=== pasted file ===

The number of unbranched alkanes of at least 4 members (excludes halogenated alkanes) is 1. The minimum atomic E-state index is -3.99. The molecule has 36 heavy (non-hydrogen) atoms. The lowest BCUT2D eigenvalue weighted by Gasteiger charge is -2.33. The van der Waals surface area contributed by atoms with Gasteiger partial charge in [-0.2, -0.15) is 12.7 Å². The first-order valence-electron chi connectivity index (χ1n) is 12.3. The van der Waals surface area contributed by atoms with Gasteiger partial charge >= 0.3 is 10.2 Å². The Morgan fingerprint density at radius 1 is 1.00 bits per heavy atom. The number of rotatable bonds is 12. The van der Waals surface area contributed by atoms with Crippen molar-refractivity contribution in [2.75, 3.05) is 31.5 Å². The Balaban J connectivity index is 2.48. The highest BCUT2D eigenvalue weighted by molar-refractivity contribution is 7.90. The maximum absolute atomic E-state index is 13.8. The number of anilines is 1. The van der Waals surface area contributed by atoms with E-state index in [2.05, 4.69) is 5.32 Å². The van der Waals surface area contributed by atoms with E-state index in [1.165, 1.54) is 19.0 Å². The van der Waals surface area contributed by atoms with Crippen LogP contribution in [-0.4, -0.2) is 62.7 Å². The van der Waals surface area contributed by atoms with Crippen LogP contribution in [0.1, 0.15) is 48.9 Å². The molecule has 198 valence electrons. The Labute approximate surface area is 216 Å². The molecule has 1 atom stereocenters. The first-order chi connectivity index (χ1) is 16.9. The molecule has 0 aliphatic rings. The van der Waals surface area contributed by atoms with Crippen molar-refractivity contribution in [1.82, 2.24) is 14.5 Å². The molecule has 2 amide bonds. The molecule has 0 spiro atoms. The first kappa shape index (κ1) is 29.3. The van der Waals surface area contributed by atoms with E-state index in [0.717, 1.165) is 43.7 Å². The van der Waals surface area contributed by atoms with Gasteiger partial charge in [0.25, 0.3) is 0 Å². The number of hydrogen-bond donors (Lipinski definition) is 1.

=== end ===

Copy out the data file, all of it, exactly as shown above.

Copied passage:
The number of unbranched alkanes of at least 4 members (excludes halogenated alkanes) is 1. The minimum atomic E-state index is -3.99. The molecule has 36 heavy (non-hydrogen) atoms. The lowest BCUT2D eigenvalue weighted by Gasteiger charge is -2.33. The van der Waals surface area contributed by atoms with Gasteiger partial charge in [-0.2, -0.15) is 12.7 Å². The first-order valence-electron chi connectivity index (χ1n) is 12.3. The van der Waals surface area contributed by atoms with Gasteiger partial charge >= 0.3 is 10.2 Å². The Morgan fingerprint density at radius 1 is 1.00 bits per heavy atom. The number of rotatable bonds is 12. The van der Waals surface area contributed by atoms with Crippen molar-refractivity contribution in [2.75, 3.05) is 31.5 Å². The Balaban J connectivity index is 2.48. The highest BCUT2D eigenvalue weighted by molar-refractivity contribution is 7.90. The maximum absolute atomic E-state index is 13.8. The number of anilines is 1. The van der Waals surface area contributed by atoms with E-state index in [2.05, 4.69) is 5.32 Å². The van der Waals surface area contributed by atoms with E-state index in [1.165, 1.54) is 19.0 Å². The van der Waals surface area contributed by atoms with Crippen LogP contribution in [-0.4, -0.2) is 62.7 Å². The van der Waals surface area contributed by atoms with Crippen LogP contribution in [0.1, 0.15) is 48.9 Å². The molecule has 198 valence electrons. The Labute approximate surface area is 216 Å². The molecule has 1 atom stereocenters. The first-order chi connectivity index (χ1) is 16.9. The molecule has 0 aliphatic rings. The van der Waals surface area contributed by atoms with Crippen molar-refractivity contribution in [1.82, 2.24) is 14.5 Å². The molecule has 2 amide bonds. The molecule has 0 spiro atoms. The first kappa shape index (κ1) is 29.3. The van der Waals surface area contributed by atoms with E-state index in [0.717, 1.165) is 43.7 Å². The van der Waals surface area contributed by atoms with Gasteiger partial charge in [0.25, 0.3) is 0 Å². The number of hydrogen-bond donors (Lipinski definition) is 1.